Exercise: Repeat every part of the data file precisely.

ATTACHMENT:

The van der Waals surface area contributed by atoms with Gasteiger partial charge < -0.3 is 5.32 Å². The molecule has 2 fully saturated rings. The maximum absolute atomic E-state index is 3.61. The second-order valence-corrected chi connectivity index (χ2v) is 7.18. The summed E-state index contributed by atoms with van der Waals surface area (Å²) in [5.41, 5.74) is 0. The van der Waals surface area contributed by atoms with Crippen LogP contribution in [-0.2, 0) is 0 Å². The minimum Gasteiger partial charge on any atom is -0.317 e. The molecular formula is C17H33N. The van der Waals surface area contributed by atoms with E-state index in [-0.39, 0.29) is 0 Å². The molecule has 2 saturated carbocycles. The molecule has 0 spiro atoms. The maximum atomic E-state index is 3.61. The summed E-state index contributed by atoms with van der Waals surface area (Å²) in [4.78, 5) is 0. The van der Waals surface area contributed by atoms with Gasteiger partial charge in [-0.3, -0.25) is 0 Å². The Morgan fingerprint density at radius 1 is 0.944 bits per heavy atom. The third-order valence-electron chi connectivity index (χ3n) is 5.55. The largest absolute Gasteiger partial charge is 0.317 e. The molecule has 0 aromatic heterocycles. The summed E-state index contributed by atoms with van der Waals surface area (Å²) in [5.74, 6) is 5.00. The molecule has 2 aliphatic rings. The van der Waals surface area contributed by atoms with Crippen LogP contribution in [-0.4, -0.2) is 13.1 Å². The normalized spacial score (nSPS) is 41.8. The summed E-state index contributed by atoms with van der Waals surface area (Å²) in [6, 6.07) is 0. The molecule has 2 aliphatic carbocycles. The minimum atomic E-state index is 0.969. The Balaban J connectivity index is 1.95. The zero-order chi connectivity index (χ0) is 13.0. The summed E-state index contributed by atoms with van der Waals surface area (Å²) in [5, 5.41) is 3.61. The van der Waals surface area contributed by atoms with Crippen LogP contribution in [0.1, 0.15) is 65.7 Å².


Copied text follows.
The van der Waals surface area contributed by atoms with Gasteiger partial charge < -0.3 is 5.32 Å². The molecule has 2 fully saturated rings. The maximum absolute atomic E-state index is 3.61. The second-order valence-corrected chi connectivity index (χ2v) is 7.18. The summed E-state index contributed by atoms with van der Waals surface area (Å²) in [5.41, 5.74) is 0. The van der Waals surface area contributed by atoms with Crippen LogP contribution in [-0.2, 0) is 0 Å². The minimum Gasteiger partial charge on any atom is -0.317 e. The molecular formula is C17H33N. The van der Waals surface area contributed by atoms with E-state index in [-0.39, 0.29) is 0 Å². The molecule has 2 saturated carbocycles. The molecule has 0 spiro atoms. The maximum atomic E-state index is 3.61. The summed E-state index contributed by atoms with van der Waals surface area (Å²) in [4.78, 5) is 0. The van der Waals surface area contributed by atoms with Gasteiger partial charge in [-0.3, -0.25) is 0 Å². The Morgan fingerprint density at radius 1 is 0.944 bits per heavy atom. The third-order valence-electron chi connectivity index (χ3n) is 5.55. The largest absolute Gasteiger partial charge is 0.317 e. The molecule has 0 aromatic heterocycles. The summed E-state index contributed by atoms with van der Waals surface area (Å²) in [5.74, 6) is 5.00. The molecule has 2 aliphatic rings. The van der Waals surface area contributed by atoms with Crippen LogP contribution in [-0.4, -0.2) is 13.1 Å². The normalized spacial score (nSPS) is 41.8. The summed E-state index contributed by atoms with van der Waals surface area (Å²) in [6, 6.07) is 0. The molecule has 2 aliphatic carbocycles. The minimum atomic E-state index is 0.969. The Balaban J connectivity index is 1.95. The zero-order chi connectivity index (χ0) is 13.0. The summed E-state index contributed by atoms with van der Waals surface area (Å²) in [5, 5.41) is 3.61. The van der Waals surface area contributed by atoms with Crippen LogP contribution in [0.1, 0.15) is 65.7 Å².